For example, the Honor system just doesn’t make sense for my group, which contains a mix of mostly chaotic and neutral character alignments, and I’ve decided that the Relationship system is too formal for me as well. We have, however, adopted the Fame system and, should anyone want to use it, I would allow them to use the Investment system, and I am tracking out-of-character actions that cause shifts in alignment.
This chapter is divided into two sections – Kingdom Building and Mass Combat.
The Kingdom Building section mixes some of the earlier systems in new ways. The buildings from the Downtime section take on some new importance when viewed as part of a complete Settlement, providing various benefits to the settlement and to the kingdom as a whole. (Of course, for the PC to gain the benefits of Capital from them, they’d have to be the one who owns the building.) And the Exploration system mentioned above provides the basis for exploring new terrain and claiming it as part of your kingdom.
The Kingdom Building section provides some interesting opportunities, as you have to keep a lot more track of the mood of the people to avoid an uprising. You can put money into the treasury and later take it out (although this tends to aggravate the people, who would like their rulers to focus on keeping the coffers full). And it does take time away from adventuring in a way that not all players would find appealing.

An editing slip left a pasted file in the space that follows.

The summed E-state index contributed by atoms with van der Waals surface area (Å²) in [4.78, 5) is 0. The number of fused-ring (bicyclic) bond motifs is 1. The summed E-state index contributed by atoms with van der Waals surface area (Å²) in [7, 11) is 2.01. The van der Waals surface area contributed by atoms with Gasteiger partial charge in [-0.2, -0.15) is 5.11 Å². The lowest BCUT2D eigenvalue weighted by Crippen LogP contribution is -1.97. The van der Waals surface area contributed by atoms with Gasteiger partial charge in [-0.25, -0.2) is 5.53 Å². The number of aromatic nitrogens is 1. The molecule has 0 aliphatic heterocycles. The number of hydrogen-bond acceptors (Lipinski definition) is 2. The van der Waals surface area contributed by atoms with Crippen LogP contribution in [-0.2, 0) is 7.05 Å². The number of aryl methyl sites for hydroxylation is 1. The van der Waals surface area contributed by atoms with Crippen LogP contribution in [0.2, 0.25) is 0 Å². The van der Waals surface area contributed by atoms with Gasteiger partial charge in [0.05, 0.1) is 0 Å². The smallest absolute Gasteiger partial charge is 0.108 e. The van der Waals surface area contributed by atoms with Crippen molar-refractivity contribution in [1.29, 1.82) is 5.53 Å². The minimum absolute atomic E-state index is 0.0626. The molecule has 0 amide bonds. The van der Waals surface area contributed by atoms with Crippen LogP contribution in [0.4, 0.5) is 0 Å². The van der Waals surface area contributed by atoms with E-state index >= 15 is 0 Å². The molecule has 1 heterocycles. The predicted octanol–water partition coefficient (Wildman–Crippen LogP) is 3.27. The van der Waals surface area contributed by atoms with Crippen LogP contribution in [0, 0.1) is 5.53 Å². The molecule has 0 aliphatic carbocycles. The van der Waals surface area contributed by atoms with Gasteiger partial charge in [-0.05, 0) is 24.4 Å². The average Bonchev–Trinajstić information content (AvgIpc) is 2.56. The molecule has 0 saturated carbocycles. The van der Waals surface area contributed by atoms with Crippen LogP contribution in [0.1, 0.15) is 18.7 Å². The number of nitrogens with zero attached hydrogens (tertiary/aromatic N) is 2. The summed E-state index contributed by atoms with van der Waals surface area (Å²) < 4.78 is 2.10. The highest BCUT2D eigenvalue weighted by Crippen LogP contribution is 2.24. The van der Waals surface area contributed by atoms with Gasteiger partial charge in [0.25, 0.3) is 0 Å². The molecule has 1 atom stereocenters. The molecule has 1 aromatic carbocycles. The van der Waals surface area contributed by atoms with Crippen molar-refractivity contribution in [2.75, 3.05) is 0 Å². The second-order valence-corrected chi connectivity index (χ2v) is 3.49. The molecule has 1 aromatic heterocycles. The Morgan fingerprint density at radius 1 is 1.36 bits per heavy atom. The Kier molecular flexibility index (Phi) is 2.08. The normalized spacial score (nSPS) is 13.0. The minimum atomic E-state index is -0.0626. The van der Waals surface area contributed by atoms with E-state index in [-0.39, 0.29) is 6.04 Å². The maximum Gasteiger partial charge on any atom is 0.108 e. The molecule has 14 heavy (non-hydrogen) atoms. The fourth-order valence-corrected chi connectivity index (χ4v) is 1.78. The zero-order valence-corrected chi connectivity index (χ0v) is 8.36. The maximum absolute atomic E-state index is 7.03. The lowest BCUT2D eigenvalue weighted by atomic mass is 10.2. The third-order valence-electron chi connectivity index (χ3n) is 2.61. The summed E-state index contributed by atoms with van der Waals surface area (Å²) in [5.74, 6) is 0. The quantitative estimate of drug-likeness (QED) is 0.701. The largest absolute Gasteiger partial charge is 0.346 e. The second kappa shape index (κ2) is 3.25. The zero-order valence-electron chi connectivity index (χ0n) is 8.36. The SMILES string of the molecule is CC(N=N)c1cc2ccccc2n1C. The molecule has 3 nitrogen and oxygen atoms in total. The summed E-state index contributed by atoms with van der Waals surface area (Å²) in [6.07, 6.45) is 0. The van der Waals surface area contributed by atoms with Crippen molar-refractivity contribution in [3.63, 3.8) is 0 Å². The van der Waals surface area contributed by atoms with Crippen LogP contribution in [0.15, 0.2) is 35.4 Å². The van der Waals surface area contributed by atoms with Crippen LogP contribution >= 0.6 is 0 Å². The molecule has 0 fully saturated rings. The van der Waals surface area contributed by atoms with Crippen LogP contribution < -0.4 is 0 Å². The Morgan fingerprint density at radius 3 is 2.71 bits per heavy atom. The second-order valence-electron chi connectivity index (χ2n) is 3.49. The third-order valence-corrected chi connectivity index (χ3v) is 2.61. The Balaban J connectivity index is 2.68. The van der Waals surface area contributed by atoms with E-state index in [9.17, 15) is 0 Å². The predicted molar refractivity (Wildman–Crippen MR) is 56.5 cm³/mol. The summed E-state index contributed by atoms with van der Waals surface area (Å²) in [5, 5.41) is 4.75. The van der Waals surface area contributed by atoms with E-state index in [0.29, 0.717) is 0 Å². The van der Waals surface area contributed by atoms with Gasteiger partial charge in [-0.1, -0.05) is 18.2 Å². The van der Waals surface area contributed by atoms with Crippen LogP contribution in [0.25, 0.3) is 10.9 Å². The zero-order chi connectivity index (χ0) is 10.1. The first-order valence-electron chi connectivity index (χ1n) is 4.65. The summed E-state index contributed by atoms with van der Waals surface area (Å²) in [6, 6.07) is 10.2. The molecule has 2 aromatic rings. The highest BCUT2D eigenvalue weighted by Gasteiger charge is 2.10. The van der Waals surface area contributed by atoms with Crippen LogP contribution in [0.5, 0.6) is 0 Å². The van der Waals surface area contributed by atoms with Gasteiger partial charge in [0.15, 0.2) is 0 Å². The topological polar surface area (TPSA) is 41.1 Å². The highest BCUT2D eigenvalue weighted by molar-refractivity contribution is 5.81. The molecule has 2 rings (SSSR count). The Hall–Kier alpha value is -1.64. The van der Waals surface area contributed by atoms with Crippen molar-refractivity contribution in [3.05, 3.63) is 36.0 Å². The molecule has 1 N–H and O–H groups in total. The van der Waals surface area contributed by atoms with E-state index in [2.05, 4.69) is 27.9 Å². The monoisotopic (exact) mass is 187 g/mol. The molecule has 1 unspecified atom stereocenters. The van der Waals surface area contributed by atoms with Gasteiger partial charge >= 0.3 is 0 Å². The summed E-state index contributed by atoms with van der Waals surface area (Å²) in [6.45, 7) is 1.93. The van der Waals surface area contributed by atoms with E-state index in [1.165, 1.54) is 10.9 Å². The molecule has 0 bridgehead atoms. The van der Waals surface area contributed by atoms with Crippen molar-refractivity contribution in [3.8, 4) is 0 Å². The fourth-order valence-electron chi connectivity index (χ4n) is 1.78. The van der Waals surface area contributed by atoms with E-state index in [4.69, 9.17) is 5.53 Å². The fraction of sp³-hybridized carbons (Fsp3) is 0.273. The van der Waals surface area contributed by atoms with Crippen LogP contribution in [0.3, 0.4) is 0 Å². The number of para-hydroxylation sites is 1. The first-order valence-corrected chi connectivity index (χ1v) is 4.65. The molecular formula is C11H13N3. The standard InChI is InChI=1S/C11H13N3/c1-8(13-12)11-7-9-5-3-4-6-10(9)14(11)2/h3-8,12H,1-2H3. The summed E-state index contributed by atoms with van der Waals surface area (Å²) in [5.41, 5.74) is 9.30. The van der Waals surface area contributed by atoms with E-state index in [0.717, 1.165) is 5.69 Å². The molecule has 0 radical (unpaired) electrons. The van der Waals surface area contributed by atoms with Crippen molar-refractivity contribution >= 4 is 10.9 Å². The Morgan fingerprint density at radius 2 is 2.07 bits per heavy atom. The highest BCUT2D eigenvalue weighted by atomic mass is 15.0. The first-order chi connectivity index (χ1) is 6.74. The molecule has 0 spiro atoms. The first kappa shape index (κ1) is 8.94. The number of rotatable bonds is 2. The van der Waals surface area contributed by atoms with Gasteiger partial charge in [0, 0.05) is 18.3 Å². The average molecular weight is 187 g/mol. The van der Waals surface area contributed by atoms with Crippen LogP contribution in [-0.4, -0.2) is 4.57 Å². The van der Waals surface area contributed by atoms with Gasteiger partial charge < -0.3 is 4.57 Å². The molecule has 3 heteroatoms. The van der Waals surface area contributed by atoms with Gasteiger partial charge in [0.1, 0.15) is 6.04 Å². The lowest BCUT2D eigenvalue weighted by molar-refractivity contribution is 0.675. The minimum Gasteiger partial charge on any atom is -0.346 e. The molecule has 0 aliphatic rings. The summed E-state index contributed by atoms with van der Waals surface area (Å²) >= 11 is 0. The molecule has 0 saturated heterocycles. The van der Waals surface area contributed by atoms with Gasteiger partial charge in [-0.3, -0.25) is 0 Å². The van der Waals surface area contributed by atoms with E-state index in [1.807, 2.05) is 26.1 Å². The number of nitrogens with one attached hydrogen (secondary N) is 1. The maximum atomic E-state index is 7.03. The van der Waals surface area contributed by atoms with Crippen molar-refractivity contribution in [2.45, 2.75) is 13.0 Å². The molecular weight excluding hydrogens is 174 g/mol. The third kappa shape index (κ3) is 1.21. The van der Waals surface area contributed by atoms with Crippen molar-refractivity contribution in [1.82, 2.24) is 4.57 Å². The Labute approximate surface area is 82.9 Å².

However, even if you aren’t building a kingdom of your own, you might be working for someone who is, or become enlisted in the military as a means of helping to combat a foe that’s too powerful for you alone to stop. In these situations, the Mass Combat rules can still be quite helpful, providing a means for massive conflicts to play out.
As a fan of quality rules systems, Ultimate Campaign (Paizo, Amazon) is truly a pleasure to behold, but it’s really in the implementation within a given gaming group that these different systems will flourish or flounder. If any one of these systems is shoved onto the players as a mandate that must be used to play in a way that doesn’t mesh with their goals, then it’s going to be a problem. As with all things in roleplaying games, the rules are a guide, but a good story is key. Ultimate Campaign, leveraged properly, can be a guide to a great storytelling experience for everyone involved, and in giving the players a real role in creating part of the world they’re adventuring in.
- Pathfinder ‘Ultimates’ Both Combat and Magic
- Andrew Zimmerman Jones Reviews Pathfinder Supplement
- Art of the Genre: Game Review, Paizo Bestiary Collection
Disclaimer: Review copy of the book was provided by the publisher.
Andrew Zimmerman Jones is a writer of fiction and non-fiction. He has been a finalist in the Writers of the Future contest and received Honorable Mention in the 2011 Writer’s Digest Science Fiction/Fantasy Competition. In addition to being a contributing editor to Black Gate magazine, Andrew is the About.com Physics Guide and author of String Theory For Dummies. You can follow his exploits on Facebook, Twitter, and even Google+.